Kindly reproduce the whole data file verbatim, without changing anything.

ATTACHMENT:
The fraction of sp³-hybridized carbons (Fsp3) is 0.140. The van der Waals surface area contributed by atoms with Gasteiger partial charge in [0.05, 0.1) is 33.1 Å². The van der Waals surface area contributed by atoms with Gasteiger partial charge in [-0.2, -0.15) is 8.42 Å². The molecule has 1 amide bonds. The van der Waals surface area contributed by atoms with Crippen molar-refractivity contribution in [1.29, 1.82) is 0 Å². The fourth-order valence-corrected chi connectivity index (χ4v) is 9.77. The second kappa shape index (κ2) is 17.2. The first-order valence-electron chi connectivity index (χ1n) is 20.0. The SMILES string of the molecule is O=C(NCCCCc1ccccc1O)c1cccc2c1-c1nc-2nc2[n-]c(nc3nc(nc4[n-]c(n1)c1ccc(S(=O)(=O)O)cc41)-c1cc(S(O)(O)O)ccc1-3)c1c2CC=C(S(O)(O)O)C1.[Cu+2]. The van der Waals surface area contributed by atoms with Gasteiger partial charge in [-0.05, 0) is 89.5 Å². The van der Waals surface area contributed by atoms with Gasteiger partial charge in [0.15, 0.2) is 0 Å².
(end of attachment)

The fraction of sp³-hybridized carbons (Fsp3) is 0.140. The van der Waals surface area contributed by atoms with Gasteiger partial charge in [0.05, 0.1) is 33.1 Å². The van der Waals surface area contributed by atoms with Gasteiger partial charge in [-0.2, -0.15) is 8.42 Å². The molecule has 1 amide bonds. The van der Waals surface area contributed by atoms with Crippen molar-refractivity contribution in [1.29, 1.82) is 0 Å². The fourth-order valence-corrected chi connectivity index (χ4v) is 9.77. The second kappa shape index (κ2) is 17.2. The first-order valence-electron chi connectivity index (χ1n) is 20.0. The SMILES string of the molecule is O=C(NCCCCc1ccccc1O)c1cccc2c1-c1nc-2nc2[n-]c(nc3nc(nc4[n-]c(n1)c1ccc(S(=O)(=O)O)cc41)-c1cc(S(O)(O)O)ccc1-3)c1c2CC=C(S(O)(O)O)C1.[Cu+2]. The van der Waals surface area contributed by atoms with Gasteiger partial charge in [-0.05, 0) is 89.5 Å². The van der Waals surface area contributed by atoms with Gasteiger partial charge in [0.15, 0.2) is 0 Å².